The Mercedes-Benz W123 300TD is remembered today as one of the toughest and most reliable vehicles of its age, they were commonly used as taxis due to the fact they could run up over 1,000,000 kilometres (621,000 miles) on the odometer without requiring anything more than scheduled maintenance.
The Mercedes W123 And The Record Breaking OM617 Engine
Many of these high-mileage vehicles would be shipped to developing countries in Africa after being retired from fleets in Europe, where they would carry on for decades longer. Mercedes of this era proved well-suited to the rough road conditions in many of the world’s less wealthy nations, and vehicles carrying the three-pointed star could be found across the Middle East, Africa, and South America carrying everyone from government officials and dignitaries, to taxi passengers and livestock.
The Mercedes-Benz W123 is an executive car released in late 1975 and sold until early 1986, it succeeded the Mercedes-Benz W114 model. It outsold it predecessor and became the Mercedes with the highest production numbers in history up until that point, with 2.7 million units sold worldwide. Many of these cars are still on the road – somewhere in the world.
Mercedes offered the model in a number of variations, the W123 was the four-door version and the most common, there was also a luxurious coupé – C123, a limousine – V123, chassis-only (for ambulances etc) – F123, the estate/station wagon -S123, and as a convertible. A variety of engines were offered ranging from a 2 litre inline-4 petrol unit all the way up to a 3 litre turbodiesel.
It would be this 3 litre, 5-cylinder turbodiesel that would win the W123 a lot of fans. The engine produced 123 hp at 4,350 rpm and 184 ft lbs at 2,400 rpm though the power output did vary somewhat over the production run. This engine was the Mercedes-Benz OM617 engine, it was regarded as one of the most reliable motors of its time, it was also installed in the tough 4×4 Mercedes G Wagon, and it would still leave many modern engines in the dust in the longevity stakes.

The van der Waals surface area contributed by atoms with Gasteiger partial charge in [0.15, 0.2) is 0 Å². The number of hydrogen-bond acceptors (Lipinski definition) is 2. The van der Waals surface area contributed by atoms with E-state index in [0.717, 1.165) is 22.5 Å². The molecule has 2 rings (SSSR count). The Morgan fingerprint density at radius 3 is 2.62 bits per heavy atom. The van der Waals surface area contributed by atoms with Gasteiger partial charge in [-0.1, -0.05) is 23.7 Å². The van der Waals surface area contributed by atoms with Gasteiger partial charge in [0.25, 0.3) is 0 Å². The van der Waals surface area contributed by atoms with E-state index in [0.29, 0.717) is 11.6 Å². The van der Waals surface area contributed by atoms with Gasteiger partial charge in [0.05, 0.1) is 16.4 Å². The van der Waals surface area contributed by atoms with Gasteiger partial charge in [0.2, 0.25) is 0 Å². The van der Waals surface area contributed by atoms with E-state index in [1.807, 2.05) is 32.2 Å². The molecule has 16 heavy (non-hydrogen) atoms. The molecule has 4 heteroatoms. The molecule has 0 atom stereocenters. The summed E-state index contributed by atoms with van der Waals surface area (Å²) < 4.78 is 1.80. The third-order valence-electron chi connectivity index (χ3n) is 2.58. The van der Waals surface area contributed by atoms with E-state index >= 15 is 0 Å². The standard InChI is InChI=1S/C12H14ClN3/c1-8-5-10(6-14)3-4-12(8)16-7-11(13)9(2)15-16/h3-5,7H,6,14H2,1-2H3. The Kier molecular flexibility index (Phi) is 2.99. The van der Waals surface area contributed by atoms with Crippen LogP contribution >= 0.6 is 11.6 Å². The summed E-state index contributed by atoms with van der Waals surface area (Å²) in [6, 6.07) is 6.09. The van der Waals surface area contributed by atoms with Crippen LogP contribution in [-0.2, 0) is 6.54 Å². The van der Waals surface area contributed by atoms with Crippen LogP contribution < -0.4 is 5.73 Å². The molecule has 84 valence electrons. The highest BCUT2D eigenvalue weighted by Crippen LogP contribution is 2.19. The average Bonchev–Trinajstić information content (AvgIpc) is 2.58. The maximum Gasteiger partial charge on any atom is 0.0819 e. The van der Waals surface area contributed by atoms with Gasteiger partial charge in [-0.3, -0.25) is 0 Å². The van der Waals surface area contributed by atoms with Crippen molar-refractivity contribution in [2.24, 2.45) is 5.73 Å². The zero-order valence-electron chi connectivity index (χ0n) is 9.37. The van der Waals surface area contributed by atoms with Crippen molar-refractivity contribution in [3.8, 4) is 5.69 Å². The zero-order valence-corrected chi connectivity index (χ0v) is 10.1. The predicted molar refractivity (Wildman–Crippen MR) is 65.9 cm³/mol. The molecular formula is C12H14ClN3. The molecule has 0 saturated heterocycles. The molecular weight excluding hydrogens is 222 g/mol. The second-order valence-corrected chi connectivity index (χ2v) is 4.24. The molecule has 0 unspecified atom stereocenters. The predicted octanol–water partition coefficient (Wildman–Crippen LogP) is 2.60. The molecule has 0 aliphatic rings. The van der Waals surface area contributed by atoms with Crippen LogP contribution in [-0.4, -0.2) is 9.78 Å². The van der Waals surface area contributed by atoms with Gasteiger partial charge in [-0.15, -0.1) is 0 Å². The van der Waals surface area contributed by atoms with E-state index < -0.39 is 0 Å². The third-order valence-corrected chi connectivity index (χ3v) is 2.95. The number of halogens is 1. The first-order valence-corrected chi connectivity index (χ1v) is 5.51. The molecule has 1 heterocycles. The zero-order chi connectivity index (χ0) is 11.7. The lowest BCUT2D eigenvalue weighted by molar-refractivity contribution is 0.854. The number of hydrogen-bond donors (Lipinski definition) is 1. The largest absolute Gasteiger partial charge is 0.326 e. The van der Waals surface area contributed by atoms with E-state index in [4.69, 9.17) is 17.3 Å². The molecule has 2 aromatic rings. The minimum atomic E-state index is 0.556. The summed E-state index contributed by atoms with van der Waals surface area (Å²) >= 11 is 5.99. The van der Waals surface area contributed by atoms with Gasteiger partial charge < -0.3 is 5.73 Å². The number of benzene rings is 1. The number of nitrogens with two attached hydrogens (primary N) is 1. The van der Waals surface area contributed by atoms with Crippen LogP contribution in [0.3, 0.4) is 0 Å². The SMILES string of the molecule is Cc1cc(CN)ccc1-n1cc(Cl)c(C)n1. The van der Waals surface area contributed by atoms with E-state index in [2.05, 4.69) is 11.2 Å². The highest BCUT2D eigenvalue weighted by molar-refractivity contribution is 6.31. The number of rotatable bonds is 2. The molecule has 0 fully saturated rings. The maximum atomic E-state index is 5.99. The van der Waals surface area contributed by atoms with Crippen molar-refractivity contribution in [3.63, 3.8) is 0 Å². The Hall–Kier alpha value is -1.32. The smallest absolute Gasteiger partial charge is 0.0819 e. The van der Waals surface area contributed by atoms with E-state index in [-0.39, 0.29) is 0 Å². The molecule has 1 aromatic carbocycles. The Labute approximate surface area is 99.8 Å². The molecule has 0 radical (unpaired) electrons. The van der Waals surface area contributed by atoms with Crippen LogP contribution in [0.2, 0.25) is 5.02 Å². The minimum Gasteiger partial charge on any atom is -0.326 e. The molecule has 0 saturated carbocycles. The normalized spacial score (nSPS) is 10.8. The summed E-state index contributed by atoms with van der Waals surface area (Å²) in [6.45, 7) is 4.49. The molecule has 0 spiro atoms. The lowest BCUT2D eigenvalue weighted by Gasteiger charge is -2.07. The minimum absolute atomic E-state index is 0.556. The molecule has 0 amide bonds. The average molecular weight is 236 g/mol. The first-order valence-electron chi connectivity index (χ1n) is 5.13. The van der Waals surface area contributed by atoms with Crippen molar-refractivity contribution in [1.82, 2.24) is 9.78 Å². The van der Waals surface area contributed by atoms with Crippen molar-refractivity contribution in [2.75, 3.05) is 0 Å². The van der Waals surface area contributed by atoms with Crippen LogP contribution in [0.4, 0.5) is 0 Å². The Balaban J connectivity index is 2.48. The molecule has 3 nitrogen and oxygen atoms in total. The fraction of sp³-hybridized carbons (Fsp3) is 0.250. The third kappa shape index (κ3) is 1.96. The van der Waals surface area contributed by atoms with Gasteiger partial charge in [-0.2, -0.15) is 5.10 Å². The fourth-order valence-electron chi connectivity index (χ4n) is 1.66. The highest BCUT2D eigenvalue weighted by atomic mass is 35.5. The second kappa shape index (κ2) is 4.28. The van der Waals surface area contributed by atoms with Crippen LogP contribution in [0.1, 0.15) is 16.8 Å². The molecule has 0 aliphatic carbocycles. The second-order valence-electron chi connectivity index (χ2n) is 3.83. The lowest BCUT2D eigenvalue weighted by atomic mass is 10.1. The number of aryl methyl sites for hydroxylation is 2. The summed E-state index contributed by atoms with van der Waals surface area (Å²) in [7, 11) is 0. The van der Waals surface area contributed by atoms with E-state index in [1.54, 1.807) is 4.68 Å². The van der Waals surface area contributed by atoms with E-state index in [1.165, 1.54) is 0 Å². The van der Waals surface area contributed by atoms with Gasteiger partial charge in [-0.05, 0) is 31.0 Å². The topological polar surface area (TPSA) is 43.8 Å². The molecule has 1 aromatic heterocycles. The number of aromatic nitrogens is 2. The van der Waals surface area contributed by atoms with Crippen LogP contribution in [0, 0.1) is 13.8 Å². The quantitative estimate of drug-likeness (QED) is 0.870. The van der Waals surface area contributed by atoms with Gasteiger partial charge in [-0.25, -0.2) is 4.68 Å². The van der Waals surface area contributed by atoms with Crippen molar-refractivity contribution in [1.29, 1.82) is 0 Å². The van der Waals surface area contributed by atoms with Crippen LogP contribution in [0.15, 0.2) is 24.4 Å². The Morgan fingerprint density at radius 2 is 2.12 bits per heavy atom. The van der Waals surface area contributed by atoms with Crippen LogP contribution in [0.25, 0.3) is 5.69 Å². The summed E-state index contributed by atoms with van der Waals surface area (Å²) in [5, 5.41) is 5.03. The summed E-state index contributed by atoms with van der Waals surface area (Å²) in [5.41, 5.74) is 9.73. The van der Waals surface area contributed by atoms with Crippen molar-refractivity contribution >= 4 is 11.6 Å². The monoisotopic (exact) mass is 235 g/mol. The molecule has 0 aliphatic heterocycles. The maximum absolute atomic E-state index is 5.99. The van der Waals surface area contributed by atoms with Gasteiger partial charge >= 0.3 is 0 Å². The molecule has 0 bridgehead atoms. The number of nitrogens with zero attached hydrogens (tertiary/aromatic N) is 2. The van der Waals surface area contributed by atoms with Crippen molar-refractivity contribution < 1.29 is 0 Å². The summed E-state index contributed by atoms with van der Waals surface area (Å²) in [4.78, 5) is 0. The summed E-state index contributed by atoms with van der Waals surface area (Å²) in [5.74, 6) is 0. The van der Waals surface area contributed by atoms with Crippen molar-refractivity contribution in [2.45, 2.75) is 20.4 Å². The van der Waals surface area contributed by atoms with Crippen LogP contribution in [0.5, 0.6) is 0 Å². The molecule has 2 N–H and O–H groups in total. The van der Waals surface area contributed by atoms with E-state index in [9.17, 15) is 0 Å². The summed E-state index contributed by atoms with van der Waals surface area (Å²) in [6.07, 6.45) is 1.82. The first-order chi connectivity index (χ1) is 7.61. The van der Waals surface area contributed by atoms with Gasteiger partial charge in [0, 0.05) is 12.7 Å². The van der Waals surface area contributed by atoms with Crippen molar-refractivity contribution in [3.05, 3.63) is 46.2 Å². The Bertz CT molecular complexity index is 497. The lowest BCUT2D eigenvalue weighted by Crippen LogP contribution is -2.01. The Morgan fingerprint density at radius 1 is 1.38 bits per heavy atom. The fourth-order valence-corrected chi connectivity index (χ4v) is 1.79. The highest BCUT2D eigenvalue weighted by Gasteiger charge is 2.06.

Interestingly it would be a highly modified version of the OM617 turbodiesel that would set a slew of world speed and endurance records when it was fitted to the Mercedes-Benz C 111 concept prototype. On the test track at Nardo in Italy over the space of 60 hours, four drivers would set no less than 16 world records, including 13 for diesel vehicles and three for cars with any type of engine – their average speed was 252 km/h.
Today the W123 remains a popular car with Mercedes enthusiasts, and the 300D version is prized for its engineering. As the cars now begin to fall into the classic category due to their advancing years we’re seeing people spend money on full restorations, something that was rare even just 10 years ago.
The 1983 Mercedes-Benz 300TD W123 Station Wagon Shown Here
The Mercedes-Benz 300TD W123 Station Wagon you see here has recently been through a comprehensive restoration, including a full new interior reupholstering, which cost $14,900 USD on its own. The total cost of the restoration was over $31,000 USD and there are detailed receipts and invoices in the history file.
In the USA the European estate body style is typically referred to as a station wagon, this car is just such a model, with five doors and a lifting hatch at the back. It still has its original 300D turbodiesel engine and its 4-speed automatic transmission, a new air conditioning system by Custom Car Cool in Houston was fitted, and the car benefits from a fresh engine and glass-out respray.
Bonhams will be offering the car in mid-January, the estimated value is between $35,000 to $45,000 USD, if you’d like to read more about it or register to bid you can click here to visit the listing.
Images courtesy of Bonhams
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